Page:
The benefits of being well-rested are plentiful, from improving focus and memory to strengthening physical health and making you less susceptible to conditions like depression. As a start to improving slumber, try to stick to a regular pattern, including weekends and days off, as this can help you get ready for sleep. Your internal clock can also benefit from keeping your bedroom dark and cool. If you are still restless, check your mattress and pillows to see if they need replacing; you can find a comfortable new mattress for as little as $200. While getting enough sleep is easier said than done, the effort is worthwhile.

Invest in Relationships

Whether at home or work, relationships are important to your well-being and overall success in life. Unfortunately, a busy workload can eat into our time with loved ones, but we can counter this by planning ahead and setting specific dates. This not only lets you adapt your schedule to meet your personal needs, but having something set in stone can also ensure that nothing gets in the way. When it comes to work, don’t hesitate to reach out to colleagues, especially if you feel overwhelmed, and always show a willingness to listen and support them. Likewise, be open with others, and remind yourself that you too deserve support.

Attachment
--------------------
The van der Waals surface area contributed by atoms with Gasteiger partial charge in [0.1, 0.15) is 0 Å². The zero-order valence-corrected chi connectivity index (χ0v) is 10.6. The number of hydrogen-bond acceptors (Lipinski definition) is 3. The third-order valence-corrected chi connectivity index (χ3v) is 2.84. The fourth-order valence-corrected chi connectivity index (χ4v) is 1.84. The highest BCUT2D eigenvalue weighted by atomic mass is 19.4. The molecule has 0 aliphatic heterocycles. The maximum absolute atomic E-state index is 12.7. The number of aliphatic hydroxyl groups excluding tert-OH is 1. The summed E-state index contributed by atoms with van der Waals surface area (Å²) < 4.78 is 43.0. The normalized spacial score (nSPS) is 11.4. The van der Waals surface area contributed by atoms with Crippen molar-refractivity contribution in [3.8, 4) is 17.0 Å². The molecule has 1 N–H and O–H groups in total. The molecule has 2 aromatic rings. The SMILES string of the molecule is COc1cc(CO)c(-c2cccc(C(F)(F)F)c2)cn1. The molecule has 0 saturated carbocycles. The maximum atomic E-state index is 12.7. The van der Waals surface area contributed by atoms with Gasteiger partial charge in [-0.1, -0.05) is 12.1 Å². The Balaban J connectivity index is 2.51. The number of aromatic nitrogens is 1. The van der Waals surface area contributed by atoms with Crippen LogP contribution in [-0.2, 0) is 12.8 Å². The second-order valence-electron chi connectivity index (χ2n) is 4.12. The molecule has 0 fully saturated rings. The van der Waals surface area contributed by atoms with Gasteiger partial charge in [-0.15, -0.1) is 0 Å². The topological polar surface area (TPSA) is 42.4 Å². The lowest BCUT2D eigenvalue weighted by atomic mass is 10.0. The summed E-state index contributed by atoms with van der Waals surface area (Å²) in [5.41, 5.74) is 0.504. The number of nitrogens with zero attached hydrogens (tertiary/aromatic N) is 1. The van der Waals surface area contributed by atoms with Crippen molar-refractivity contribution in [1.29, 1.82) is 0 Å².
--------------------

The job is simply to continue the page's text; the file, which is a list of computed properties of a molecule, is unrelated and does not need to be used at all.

Balance Your Schedule

Without a balanced schedule, your well-being cannot improve. You need a routine that works for you, and this may involve cutting back on responsibilities that add to your strain. To aid this, prioritize your personal and work commitments, but be objective with your daily activities. You may be volunteering for an organization or doing overtime to help someone else, but adding to your workload does you no good. This may sound daunting, particularly if you have to say “no” to others, but by maximizing your time, you can boost your focus and energy for all your goals.

You deserve a flourishing professional career and a personal space where you can be happy and thrive. Give yourself a break, get the rest you need, and build a supportive network. With a coordinated strategy, you can re-energize yourself and enjoy success.

Julie Morris

Life and Career Coach 

Image courtesy of Pixabay.

Friday Waypoints

Friday Waypoints – 05/17/19